James Cameron is responsible for some of the most iconic action sci-fi movies in history, so no matter how you feel about Avatar, anything with his name on it deserves a chance. That said, Cameron’s latest project, Alita: Battle Angel, is more miss than hit.
Adapted from the Yukito Kishiro manga Battle Angel Alita, this sprawling epic about a futuristic cyborg warrior spent years in development hell before Cameron gave the director’s chair over to Robert Rodriguez. That may be one of the reasons Alita feels a bit scatterbrained, the other being just how much material from the books is crammed into a 122-minute runtime.
The movie opens on Dr. Dyson Ido (Christoph Waltz), a scientist who discovers a limbless Alita (Rosa Salazar) buried in a scrapyard. After rebuilding her, Ido finds she has amnesia and assumes the role of father figure. Though he tries to shield his proxy daughter from some of the city’s harsher realities, it becomes clear that Alita is more dangerous than anything out in the streets.
Between the requisite world-building, a subplot about a bounty hunter, the introduction of a sport called motorball, Martian super soldiers, a mysterious Big Bad, and a love story, Alita has a lot going on. Rodriguez typically fares better at action than characterization, so it’s no surprise that the battle and sports scenes stand out here. The motorball sequences play like dazzling Final Fantasy cutscenes, and Alita dishes out some top-notch ass-kicking, so depending on your taste, those elements might be worth the price of admission. And yet the story in between, though it follows Battle Angel Alita, still feels like filler between fights—a shame since Kishiro’s universe is so intriguing. Beyond brawls, Alita feels like a letdown.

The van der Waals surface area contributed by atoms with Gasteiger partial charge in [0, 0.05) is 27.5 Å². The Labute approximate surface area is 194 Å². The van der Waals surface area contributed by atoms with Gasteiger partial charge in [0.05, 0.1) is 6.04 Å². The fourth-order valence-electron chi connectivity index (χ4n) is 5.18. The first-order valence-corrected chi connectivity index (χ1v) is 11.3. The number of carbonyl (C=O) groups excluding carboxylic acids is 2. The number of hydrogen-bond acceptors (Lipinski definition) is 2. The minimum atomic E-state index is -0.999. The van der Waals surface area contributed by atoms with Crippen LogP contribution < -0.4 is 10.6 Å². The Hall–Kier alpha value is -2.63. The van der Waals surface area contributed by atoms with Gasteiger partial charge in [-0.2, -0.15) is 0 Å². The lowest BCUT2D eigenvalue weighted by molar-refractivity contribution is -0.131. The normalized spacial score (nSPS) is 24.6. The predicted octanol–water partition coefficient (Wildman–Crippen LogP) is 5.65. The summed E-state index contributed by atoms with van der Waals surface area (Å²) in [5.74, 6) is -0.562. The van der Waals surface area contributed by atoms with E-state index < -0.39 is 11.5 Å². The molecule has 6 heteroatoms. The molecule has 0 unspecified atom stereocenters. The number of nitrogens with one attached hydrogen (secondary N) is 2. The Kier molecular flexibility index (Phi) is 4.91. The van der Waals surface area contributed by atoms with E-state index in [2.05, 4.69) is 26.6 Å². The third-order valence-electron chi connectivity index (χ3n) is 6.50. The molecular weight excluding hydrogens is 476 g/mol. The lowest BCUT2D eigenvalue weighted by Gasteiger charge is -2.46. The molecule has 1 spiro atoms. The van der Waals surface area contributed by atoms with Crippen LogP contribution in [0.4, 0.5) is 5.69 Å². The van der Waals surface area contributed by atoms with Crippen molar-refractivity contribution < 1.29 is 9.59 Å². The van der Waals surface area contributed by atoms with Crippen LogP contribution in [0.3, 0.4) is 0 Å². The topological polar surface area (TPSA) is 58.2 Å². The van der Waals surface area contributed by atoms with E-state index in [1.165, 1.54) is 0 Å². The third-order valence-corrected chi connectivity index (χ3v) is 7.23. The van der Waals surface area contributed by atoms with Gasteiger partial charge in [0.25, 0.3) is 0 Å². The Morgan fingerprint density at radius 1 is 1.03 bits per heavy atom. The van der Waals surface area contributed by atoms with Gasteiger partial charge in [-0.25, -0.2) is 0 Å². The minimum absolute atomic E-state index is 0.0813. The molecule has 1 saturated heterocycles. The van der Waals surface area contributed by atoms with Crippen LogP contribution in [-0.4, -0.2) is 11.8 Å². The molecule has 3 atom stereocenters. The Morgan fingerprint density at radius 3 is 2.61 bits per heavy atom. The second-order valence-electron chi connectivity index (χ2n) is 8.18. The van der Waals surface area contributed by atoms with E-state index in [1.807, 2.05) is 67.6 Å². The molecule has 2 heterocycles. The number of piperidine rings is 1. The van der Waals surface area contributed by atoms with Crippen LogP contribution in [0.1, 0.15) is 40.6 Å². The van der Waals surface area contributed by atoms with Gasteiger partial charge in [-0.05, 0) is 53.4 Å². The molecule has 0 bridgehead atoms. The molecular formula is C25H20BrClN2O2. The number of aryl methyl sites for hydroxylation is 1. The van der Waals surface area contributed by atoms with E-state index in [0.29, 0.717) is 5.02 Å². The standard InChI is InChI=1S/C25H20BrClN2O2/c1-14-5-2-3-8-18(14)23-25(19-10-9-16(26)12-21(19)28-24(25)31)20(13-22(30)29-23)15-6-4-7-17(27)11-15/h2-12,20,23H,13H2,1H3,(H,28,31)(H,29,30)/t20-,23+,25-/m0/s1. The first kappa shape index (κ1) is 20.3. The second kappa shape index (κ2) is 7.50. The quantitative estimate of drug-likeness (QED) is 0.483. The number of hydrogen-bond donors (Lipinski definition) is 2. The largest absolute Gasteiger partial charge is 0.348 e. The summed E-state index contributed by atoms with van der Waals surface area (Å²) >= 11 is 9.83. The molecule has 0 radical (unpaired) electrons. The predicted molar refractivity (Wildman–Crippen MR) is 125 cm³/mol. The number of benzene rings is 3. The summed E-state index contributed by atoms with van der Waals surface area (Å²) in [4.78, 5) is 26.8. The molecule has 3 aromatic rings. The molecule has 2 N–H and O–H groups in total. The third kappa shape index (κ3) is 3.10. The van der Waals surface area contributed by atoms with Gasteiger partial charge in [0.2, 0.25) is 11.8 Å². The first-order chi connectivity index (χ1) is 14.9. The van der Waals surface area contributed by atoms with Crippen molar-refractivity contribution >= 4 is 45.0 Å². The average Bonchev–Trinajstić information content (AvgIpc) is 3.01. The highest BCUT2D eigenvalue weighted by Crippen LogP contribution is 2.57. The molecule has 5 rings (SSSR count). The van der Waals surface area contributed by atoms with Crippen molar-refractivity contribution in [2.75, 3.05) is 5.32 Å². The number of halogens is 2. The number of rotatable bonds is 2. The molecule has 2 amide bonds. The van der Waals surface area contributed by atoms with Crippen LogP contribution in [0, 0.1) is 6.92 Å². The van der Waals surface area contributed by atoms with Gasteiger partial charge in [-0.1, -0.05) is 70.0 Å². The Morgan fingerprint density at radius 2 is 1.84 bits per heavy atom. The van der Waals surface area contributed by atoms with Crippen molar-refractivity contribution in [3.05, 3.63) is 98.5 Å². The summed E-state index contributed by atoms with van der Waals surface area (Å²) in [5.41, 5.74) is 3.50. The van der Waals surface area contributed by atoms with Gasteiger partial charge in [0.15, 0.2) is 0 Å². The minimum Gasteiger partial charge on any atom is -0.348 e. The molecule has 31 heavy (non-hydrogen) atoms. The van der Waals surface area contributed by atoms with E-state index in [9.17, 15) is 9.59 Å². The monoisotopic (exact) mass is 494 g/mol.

What’s more, the romance between Alita and a street rat named Hugo (Keean Johnson) almost ruins the movie completely. Sure, it’s refreshing to see a male love interest getting in our protagonist’s way by being a worthless idiot, but the dynamic has seemingly no basis, and Alita’s infatuation becomes more and more nonsensical as Hugo’s scumbaggery reveals itself. She literally tries to give him her heart, so he can sell it for a whole bunch of money and achieve his dreams of going to a fancy floating city in the sky. While the love story does track with Kishiro’s source material, Cameron has written iconic heroines in Terminator 2’s Sarah Connor and Alien ’s Ripley, so it feels like he could have and should have give Alita a 21st-century revision.
The movie ends on a massive cliffhanger, which is a pretty bold and somewhat shitty move for an introductory outing. Imagine if the original Star Wars ended when Obi-Wan Kenobi dies, before Luke destroys the Death Star. That’s what you have here, but even less climactic. Barring box-office catastrophe we’ll have another entry into this universe. Here’s hoping round two can utilize Alita ’s full potential.
Alita: Battle Angel
Director: Robert Rodriguez
Starring: Rosa Salazar, Christoph Waltz, Jennifer Connelly
Theater: Now playing, area theaters